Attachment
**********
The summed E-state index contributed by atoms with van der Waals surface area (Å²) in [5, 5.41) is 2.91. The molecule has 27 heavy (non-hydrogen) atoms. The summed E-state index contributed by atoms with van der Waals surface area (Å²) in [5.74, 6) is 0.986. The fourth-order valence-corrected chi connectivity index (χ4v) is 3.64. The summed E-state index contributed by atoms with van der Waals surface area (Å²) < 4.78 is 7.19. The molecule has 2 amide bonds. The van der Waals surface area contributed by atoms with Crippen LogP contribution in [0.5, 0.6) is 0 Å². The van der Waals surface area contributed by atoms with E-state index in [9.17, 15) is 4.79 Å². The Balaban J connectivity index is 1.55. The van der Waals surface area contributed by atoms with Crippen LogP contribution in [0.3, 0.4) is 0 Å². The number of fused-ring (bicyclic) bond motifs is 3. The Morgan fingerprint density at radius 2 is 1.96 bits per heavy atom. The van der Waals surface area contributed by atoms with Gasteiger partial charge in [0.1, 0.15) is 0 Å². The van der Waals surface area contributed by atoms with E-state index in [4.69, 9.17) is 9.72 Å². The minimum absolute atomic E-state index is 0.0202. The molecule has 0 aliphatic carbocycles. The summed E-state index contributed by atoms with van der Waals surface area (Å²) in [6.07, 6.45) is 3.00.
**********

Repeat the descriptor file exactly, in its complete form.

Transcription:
The summed E-state index contributed by atoms with van der Waals surface area (Å²) in [5, 5.41) is 2.91. The molecule has 27 heavy (non-hydrogen) atoms. The summed E-state index contributed by atoms with van der Waals surface area (Å²) in [5.74, 6) is 0.986. The fourth-order valence-corrected chi connectivity index (χ4v) is 3.64. The summed E-state index contributed by atoms with van der Waals surface area (Å²) < 4.78 is 7.19. The molecule has 2 amide bonds. The van der Waals surface area contributed by atoms with Crippen LogP contribution in [0.5, 0.6) is 0 Å². The van der Waals surface area contributed by atoms with E-state index in [9.17, 15) is 4.79 Å². The Balaban J connectivity index is 1.55. The van der Waals surface area contributed by atoms with Crippen LogP contribution in [0.3, 0.4) is 0 Å². The number of fused-ring (bicyclic) bond motifs is 3. The Morgan fingerprint density at radius 2 is 1.96 bits per heavy atom. The van der Waals surface area contributed by atoms with Gasteiger partial charge in [0.1, 0.15) is 0 Å². The van der Waals surface area contributed by atoms with E-state index in [4.69, 9.17) is 9.72 Å². The minimum absolute atomic E-state index is 0.0202. The molecule has 0 aliphatic carbocycles. The summed E-state index contributed by atoms with van der Waals surface area (Å²) in [6.07, 6.45) is 3.00.